Your reply to Pilsbury seems to indicate that she didn’t demonstrate intellectual honesty when she joined the Catholic Church. Your re­sponse graphically reminded me of why I left the Catholic Church more than 20 years ago and why I could not rejoin it. Whether through wisdom, “in­tellectual honesty,” or simply re-examining the evolution of my own ideas, I have come to the realization that religion does not consist in the re-explication of unchanging prin­ciples and practices. Rather it consists of a constantly evolv­ing set of guidelines that speak to and inform constantly shift­ing conditions, which in turn force a re-examination of the use of those guidelines.

E. Thomas Dowd

Akron, Ohio

Anne Pilsbury’s letter (May 1993) was a masterpiece. I wish I could meet the person who wrote it. Of course it was a hoax.

I had to laugh out loud when she suggested that be­cause our understanding of the material universe has changed since the Middle Ages, there­fore we now have to reconsider the doctrine of Transubstan­tiation. Her letter reminded me of the Victorian scientists who proposed to subject the conse­crated Host to scientific labora­tory analysis. In 1893 people could reason like that, but today this can only be a prank.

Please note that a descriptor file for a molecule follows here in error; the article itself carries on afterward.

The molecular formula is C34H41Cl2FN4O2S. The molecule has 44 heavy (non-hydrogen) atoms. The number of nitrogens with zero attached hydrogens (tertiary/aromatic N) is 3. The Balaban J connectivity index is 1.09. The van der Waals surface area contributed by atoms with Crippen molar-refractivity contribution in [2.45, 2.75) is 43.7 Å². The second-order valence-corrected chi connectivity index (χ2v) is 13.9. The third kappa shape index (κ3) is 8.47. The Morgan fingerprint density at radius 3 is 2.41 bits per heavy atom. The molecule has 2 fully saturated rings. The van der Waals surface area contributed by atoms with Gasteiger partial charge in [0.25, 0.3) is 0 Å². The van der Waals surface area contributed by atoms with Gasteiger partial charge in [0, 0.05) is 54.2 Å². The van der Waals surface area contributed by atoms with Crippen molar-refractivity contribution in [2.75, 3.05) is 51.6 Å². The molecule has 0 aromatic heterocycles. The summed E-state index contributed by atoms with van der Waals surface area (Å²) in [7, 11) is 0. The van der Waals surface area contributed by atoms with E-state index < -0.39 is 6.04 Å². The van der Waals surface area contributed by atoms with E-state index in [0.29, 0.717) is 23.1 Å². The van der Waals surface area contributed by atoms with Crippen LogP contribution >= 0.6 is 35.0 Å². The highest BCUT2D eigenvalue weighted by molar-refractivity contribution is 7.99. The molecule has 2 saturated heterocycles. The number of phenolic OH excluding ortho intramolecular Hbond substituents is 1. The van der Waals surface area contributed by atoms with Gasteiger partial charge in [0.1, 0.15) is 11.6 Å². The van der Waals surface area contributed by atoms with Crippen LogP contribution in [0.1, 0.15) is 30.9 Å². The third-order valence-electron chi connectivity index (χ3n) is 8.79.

John Peterson

Barrington, Illinois

Honoring the Holy Innocents

In honor of the millions of innocent victims of abortion, and as a prayer that the horror of abortion may cease, I have composed a musical setting of the Roman Catholic Mass en­titled Missa In Honorem Sanc­torum Innocentium (Mass in Honor of the Holy Innocents).

I would be happy to send a copy of the Missa to anyone interested. I. won’t charge for the music, but I do ask for $1 to help defray the costs of copying and mailing.

Michael McGowan

Milford, New Jersey